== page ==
Many High-Rises In India Use Same Cladding Used In Gutted London Tower

Experts fear the cladding material, commonly used in high-rises,could pose a threat to buildings in cities like Mumbai where living space is expanding vertically, and call for stricter regulation.

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Many High-Rises In India Use Same Cladding Used In Gutted London Tower

Experts are calling for a stricter regulation of building construction laws in India.


New Delhi:  The inferno at a London residential building that killed 79 people last week has raised concerns for architects and builders in India. One of the main reasons identified by experts for the 24-storey Grenfell Tower going up in flames in a matter of hours was the cladding or material coating used on the structure of the building. This cladding technology, at one third the cost of a stone tile, is widely used in buildings in Indian cities too.

Reynobond PE, the type of cladding used in Grenfell Tower is widely used in office complexes in the National Capital Region. The headquarters of Delhi's municipal body, the tallest structure in the capital, corporate offices in neighbouring Gurgaon, and even in some residential complexes in Noida and Mumbai have such cladding.

But experts fear this material could pose a threat to buildings in cities like Mumbai where living space is expanding vertically, and call for stricter regulation.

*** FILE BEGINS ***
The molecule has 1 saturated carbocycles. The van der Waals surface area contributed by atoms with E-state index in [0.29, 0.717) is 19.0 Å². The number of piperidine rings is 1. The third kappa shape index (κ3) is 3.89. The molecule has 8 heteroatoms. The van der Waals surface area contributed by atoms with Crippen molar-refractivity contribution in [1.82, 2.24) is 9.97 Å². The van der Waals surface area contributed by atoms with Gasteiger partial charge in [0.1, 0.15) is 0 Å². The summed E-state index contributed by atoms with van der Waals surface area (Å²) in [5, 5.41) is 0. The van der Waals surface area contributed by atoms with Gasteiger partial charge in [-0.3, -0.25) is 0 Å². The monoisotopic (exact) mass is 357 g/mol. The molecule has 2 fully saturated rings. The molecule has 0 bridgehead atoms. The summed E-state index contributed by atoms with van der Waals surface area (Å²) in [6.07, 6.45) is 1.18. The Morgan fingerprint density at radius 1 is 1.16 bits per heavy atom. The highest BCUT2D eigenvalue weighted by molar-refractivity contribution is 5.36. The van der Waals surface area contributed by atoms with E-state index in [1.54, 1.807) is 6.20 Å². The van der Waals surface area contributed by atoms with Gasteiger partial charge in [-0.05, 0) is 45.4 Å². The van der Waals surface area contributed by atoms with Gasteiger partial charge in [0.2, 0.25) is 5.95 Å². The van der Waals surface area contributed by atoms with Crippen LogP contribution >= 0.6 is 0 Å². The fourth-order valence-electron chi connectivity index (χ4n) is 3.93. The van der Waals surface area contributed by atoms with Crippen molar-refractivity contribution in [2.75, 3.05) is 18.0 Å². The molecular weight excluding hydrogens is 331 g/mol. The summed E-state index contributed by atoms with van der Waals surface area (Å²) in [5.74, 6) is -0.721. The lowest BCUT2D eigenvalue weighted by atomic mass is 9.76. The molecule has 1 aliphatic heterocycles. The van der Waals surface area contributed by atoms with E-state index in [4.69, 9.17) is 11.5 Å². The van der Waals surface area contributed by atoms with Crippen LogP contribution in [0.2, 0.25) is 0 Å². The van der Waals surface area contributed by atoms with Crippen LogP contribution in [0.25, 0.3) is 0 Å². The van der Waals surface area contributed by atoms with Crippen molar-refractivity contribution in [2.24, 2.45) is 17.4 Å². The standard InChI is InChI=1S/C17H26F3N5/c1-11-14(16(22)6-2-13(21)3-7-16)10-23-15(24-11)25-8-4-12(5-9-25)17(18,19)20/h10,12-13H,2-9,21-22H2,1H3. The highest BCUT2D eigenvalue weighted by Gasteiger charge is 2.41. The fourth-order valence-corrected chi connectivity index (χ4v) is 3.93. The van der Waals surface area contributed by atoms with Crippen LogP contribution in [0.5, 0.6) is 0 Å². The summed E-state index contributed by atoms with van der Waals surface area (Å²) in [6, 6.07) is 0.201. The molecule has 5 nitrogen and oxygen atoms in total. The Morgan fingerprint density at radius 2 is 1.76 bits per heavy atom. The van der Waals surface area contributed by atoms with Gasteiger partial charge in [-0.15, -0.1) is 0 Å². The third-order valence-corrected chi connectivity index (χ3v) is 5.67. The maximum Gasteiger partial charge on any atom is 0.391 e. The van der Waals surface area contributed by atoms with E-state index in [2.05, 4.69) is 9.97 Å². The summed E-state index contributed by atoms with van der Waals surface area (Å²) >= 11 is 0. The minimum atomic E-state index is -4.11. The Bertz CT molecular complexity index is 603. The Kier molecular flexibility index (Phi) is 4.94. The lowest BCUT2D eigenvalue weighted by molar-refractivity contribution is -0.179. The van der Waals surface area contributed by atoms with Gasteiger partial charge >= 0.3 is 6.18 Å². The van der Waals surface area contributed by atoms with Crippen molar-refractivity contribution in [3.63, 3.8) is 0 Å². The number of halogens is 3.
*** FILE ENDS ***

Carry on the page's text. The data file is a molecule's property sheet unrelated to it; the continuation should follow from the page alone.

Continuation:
"Residential buildings are more vulnerable as combustible material itself will be on higher in these places. We have kitchen, draperies, etc. And occupants, for 8-10 hours, may not even be aware of what's happening in case there is a fire accident," said Professor VK Paul from the School of Planning and Architecture. 

Reynobond PE cladding consists of two aluminium sheets sandwiching an insulation core, which is mostly made of polyethylene, more combustible than alternate cladding material like stone tiles or glass. It is available under brand names like Alucobond or Indobond in India. 

Earlier this year, the National Building Code, that issues guidelines for building constructions in the country, and the Bureau of Indian Standards (BIS) revised building bye-laws. But despite a discussion on it, there was no regulation on building materials.

"There has to be a regulation, to only use non-combustible materials which meet certain test standards. Internationally there have been incidents of malls using such material catching fire, where the fire developed downwards, whereas flames generally go up. So with this material, fire spreads in all directions," said Prof Paul.

"While countries like UK, Dubai have come out with strong regulations. They have to meet high standards, on combustibility as well, not just of fire retardancy. The material has also been banned in the US," he said.

Builders, however, say that that because there is a better regulation in India, residential buildings here have not tumbled like a wax house in fire tragedies like Grenfell Tower and Dubai skyscraper Ajman Tower last year. 

Mohit Arora, Director of Supertech, who has used the material in his swanky new residential complex called 'North Eye' in Noida, said, "Alucobond and aluminum bonds are used in some facades to cover shafts, but not used extensively. Alucobond is not a fire prone material. Every construction of ours has to be fire rated. We look into it. These come in various categories and are rated accordingly."
 

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